The Townsend-McAfee Institute is established to offer graduate programs in church music that prepare musical artists for the ministry. The institute is a collaboration between the Department of Music in the College of Liberal Arts and Sciences in Macon and the School of Theology in Atlanta.
After 27 years as president, R. Kirby Godsey steps down from his leadership role to become chancellor, leaving office as the longest-serving president in University history. William D. Underwood, former interim president of Baylor University and noted legal scholar and teacher, becomes the University’s 18th president on July 1.
The Department of Music in the College of Liberal Arts and Sciences becomes the Townsend School of Music on July 1. Trustee Carolyn McAfee, widow of James T. McAfee Jr., former chairman of Mercer's Board of Trustees, and her son and daughter-in-law, Tom and Julie McAfee, provided the founding endowment.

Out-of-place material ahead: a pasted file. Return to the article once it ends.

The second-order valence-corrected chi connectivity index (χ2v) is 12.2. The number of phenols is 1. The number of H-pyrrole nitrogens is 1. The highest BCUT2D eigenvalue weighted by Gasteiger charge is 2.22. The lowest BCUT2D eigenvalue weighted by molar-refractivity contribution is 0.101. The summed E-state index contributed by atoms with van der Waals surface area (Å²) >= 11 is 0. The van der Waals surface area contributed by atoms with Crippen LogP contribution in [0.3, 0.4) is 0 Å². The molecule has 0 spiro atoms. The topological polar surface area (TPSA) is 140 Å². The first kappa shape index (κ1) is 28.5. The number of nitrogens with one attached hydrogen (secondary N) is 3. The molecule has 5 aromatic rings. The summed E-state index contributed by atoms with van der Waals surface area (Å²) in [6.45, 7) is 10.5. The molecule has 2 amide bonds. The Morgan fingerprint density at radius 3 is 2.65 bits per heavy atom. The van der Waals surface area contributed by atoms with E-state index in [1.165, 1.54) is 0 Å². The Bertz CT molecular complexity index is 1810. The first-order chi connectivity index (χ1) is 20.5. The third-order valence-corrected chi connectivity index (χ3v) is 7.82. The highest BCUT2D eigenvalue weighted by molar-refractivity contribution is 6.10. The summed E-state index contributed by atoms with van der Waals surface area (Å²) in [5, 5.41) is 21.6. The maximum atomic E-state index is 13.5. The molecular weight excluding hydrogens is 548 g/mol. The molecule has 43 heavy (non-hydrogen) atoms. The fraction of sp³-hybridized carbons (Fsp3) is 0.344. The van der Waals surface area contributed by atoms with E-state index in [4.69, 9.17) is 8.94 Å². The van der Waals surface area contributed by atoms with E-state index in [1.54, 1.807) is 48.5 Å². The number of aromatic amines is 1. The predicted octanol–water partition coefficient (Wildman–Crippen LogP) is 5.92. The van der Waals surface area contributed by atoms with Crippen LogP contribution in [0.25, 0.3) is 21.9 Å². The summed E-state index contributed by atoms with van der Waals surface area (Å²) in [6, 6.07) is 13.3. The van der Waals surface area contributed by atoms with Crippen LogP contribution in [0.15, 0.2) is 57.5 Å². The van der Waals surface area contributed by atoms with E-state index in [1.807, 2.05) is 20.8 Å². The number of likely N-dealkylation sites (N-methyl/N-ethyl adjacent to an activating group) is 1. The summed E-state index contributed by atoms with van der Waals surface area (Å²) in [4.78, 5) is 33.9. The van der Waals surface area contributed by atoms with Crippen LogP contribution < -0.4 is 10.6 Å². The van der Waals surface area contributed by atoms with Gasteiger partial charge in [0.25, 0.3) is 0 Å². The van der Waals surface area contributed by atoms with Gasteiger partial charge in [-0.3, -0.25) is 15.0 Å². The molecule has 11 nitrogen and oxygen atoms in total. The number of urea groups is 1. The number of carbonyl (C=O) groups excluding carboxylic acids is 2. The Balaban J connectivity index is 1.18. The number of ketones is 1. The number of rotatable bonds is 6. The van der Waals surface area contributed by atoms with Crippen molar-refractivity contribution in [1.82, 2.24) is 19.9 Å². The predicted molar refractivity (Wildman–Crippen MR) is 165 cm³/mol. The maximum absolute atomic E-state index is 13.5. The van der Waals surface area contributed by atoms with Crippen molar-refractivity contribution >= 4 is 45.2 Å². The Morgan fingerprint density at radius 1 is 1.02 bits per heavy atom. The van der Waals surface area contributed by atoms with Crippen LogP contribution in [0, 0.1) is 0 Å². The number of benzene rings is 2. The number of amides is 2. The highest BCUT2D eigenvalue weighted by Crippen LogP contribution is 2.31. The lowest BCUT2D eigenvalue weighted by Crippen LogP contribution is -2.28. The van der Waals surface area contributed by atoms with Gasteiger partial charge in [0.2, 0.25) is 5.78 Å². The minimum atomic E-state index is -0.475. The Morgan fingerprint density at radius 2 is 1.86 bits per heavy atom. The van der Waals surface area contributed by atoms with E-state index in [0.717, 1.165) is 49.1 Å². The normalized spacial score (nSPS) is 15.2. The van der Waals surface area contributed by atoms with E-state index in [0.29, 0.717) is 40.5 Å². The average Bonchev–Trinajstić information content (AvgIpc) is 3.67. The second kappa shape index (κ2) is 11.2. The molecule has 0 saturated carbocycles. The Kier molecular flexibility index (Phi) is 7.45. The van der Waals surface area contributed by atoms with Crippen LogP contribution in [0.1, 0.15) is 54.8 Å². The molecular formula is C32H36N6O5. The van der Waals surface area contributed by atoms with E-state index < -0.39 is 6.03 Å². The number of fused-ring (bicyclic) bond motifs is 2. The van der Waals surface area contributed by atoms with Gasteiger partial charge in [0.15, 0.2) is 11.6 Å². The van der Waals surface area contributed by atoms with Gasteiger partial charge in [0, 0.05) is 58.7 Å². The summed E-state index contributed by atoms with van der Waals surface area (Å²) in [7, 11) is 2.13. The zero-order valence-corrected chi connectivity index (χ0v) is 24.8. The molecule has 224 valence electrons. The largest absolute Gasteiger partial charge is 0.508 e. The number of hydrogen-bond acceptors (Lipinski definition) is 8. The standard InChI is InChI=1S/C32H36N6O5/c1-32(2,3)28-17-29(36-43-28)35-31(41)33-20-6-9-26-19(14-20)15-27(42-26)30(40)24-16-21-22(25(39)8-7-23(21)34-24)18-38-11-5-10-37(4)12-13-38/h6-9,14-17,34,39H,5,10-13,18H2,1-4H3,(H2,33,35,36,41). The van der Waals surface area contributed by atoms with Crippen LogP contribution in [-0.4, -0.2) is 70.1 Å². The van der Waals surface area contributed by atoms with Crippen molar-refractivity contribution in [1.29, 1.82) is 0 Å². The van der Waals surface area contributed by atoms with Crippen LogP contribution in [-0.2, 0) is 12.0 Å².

The Robert McDuffie Center for Strings is established on the Macon campus, offering conservatory-quality music training in a comprehensive university setting.
The 103-year-old School of Pharmacy changes its name to the College of Pharmacy and Health Sciences on July 1. The name change reflects additional health science programs, including a new physician assistant program.
The American Baptist Historical Society, with the largest and most diverse collection of Baptist historical materials and archives in the world, announces it will relocate to Mercer’s Atlanta campus. The ABHS consolidated holdings from facilities in Valley Forge, Pa., and Rochester, N.Y.
Three teams of students and faculty inaugurate the Mercer On Mission program over the summer in Kenya, Brazil and Guatemala. The program combines academic credit with service-learning opportunities.